A great ball from Iwobi got Richarlison away on the left to beat Soyuncu and find Sigurdsson whose shot was deflected for a corner, Schmeichel happy to hold onto a header from Keane. Everton won another quick corner that saw Richarlison unable to keep his header down.
Pereira picked off a pass from Davies to break into space and when Pickford parried the low shot, the ball was swept for away for a well-defended corner. A nice move then from Everton saw Richarlison spread the ball wide right for Sidibe and DCL just couldn’t get on the end of his searching cross to the back post area.
Everton were harassing Leicester with Sidibe heavily involved and leading to him winning the third corner of the second half. Mina and Ndidi got involved in some push and shove with the Columbian going down, both players getting a few words from referee Scott.
Just past the hour mark, Leicester made their first change replacing Perez with Iheanacho, ahead of Soyuncu making a desperate block to deny Holgate at the back post. Everton were now looking for a second goal and two crosses into the Leicester penalty area both failed to find an attackers head. When the home side got forward again, Ndidi and Iheanacho swapped passes before the latter saw his weak shot go straight at Pickford.
The game was opening up and Iwobi again found Sidibe in space only for his shot to be deflected into the arms of Schmeichel. But the home side drew level in the 68th minute as Ndidi broke free in midfield to burst forward, find Iheanacho and his cross shot was met at the back post by Vardy for 1-1.
Into the final twenty minutes and Everton needed to stay calm and maintain the shape that had worked so well until that decisive break by Ndidi. Another quick break started by Barnes saw him feed Vardy and then race into the area to get on the end of the ball from Vardy and bring a vital save from Jordan Pickford.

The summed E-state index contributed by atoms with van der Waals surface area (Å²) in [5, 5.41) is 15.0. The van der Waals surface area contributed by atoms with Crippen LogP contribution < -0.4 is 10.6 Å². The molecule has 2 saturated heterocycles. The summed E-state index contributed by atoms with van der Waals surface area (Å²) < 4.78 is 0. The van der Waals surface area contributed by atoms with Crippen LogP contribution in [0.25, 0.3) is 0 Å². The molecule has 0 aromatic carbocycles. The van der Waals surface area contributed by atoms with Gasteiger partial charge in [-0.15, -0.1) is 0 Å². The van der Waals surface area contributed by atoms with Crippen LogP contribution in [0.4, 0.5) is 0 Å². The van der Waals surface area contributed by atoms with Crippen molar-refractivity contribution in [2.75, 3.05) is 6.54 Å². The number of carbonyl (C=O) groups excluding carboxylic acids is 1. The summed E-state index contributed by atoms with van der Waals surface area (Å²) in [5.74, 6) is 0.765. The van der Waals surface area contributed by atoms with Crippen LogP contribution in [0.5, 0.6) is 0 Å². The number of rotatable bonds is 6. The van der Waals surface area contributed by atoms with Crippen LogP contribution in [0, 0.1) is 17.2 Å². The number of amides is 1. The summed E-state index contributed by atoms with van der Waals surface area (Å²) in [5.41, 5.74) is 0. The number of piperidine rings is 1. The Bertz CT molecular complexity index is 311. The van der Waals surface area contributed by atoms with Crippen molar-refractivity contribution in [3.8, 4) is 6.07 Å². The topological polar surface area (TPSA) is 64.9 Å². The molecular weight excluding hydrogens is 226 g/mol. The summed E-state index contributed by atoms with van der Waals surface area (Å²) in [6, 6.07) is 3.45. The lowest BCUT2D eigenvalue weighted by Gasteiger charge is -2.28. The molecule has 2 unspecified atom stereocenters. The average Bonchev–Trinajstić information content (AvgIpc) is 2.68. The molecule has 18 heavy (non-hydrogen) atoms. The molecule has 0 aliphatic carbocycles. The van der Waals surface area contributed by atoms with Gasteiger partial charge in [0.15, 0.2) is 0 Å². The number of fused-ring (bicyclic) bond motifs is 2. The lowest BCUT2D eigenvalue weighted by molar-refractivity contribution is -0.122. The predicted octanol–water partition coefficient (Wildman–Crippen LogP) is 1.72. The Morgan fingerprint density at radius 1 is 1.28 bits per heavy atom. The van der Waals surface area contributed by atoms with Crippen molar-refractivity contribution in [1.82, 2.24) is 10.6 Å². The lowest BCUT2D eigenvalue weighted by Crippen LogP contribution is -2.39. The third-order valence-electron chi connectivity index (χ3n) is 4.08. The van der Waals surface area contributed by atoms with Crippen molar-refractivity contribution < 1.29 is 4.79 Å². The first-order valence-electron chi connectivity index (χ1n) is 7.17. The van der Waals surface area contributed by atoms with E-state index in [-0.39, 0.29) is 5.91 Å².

Ndidi again got the ball forward quickly to Vardy and good tracking back by Sigurdsson saw him cut out the ball intended for Iheanacho. Leicester now looking the more likely and Vardy spurned a glorious chance heading over when he really should have tested Pickford.
An incisive move by Leicester saw Holgate stand his ground to cut out a cross from Iheanacho as the home side poured forward.
Marco Silva made a double change on 78 minutes, Alex Iwobi and DCL replaced by Morgan Schneiderlin and Moise Kean respectively. Davies went down after finding Richarlison whose instant ball for Kean saw the young Italian curl a first time shot that hit the side netting.
More good defending from Holgate again foiled a Leicester attack ahead of Albrighton becoming the second change for Leicester, coming on for Barnes. Albrightons’ first involvement was to find Ndidi who gave the ball to Tielemans to shoot wide from twenty yards.
Everton were still looking for a winner themselves and Kean got a second chance when he was found by Richarlison only for his shot to go straight at Schmeichel. Leicester went back down the other end to win a corner with under five minutes of normal time to play, Pickford easily gathering a weak Ndidi header.
Into three minutes of added-on time and Sidibe went down following a tackle with Iheanacho that looked fairly innocent, but the Frenchman looked distinctly uncomfortable whilst receiving treatment.
And Everton were denied a point deep into added-on time as Leicester broke quickly again with Iheanacho firing past Pickford with the linesman intervening with an offside flag but, VAR ruling in the home sides favour.
This was very rough justice for Everton, the players, fans and their beleaguered manager as they’d played so much better than last week and didn’t deserve this heartbreak ending.